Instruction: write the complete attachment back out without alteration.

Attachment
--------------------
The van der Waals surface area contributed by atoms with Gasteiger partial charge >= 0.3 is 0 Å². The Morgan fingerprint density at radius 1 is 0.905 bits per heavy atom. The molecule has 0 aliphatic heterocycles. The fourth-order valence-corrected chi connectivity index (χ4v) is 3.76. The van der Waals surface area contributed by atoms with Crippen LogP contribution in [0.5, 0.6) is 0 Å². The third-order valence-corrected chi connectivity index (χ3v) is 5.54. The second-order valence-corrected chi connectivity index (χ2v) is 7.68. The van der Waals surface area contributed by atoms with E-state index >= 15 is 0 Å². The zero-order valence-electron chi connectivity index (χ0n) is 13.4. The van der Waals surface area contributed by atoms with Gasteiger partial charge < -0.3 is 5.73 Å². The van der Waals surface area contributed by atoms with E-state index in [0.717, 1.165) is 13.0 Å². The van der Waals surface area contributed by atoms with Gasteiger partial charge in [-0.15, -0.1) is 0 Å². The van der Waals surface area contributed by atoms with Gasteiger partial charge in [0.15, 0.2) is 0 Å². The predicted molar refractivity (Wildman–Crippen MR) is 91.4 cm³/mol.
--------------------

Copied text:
The van der Waals surface area contributed by atoms with Gasteiger partial charge >= 0.3 is 0 Å². The Morgan fingerprint density at radius 1 is 0.905 bits per heavy atom. The molecule has 0 aliphatic heterocycles. The fourth-order valence-corrected chi connectivity index (χ4v) is 3.76. The van der Waals surface area contributed by atoms with Crippen LogP contribution in [0.5, 0.6) is 0 Å². The third-order valence-corrected chi connectivity index (χ3v) is 5.54. The second-order valence-corrected chi connectivity index (χ2v) is 7.68. The van der Waals surface area contributed by atoms with E-state index >= 15 is 0 Å². The zero-order valence-electron chi connectivity index (χ0n) is 13.4. The van der Waals surface area contributed by atoms with Gasteiger partial charge < -0.3 is 5.73 Å². The van der Waals surface area contributed by atoms with E-state index in [0.717, 1.165) is 13.0 Å². The van der Waals surface area contributed by atoms with Gasteiger partial charge in [-0.15, -0.1) is 0 Å². The van der Waals surface area contributed by atoms with Gasteiger partial charge in [0.15, 0.2) is 0 Å². The predicted molar refractivity (Wildman–Crippen MR) is 91.4 cm³/mol.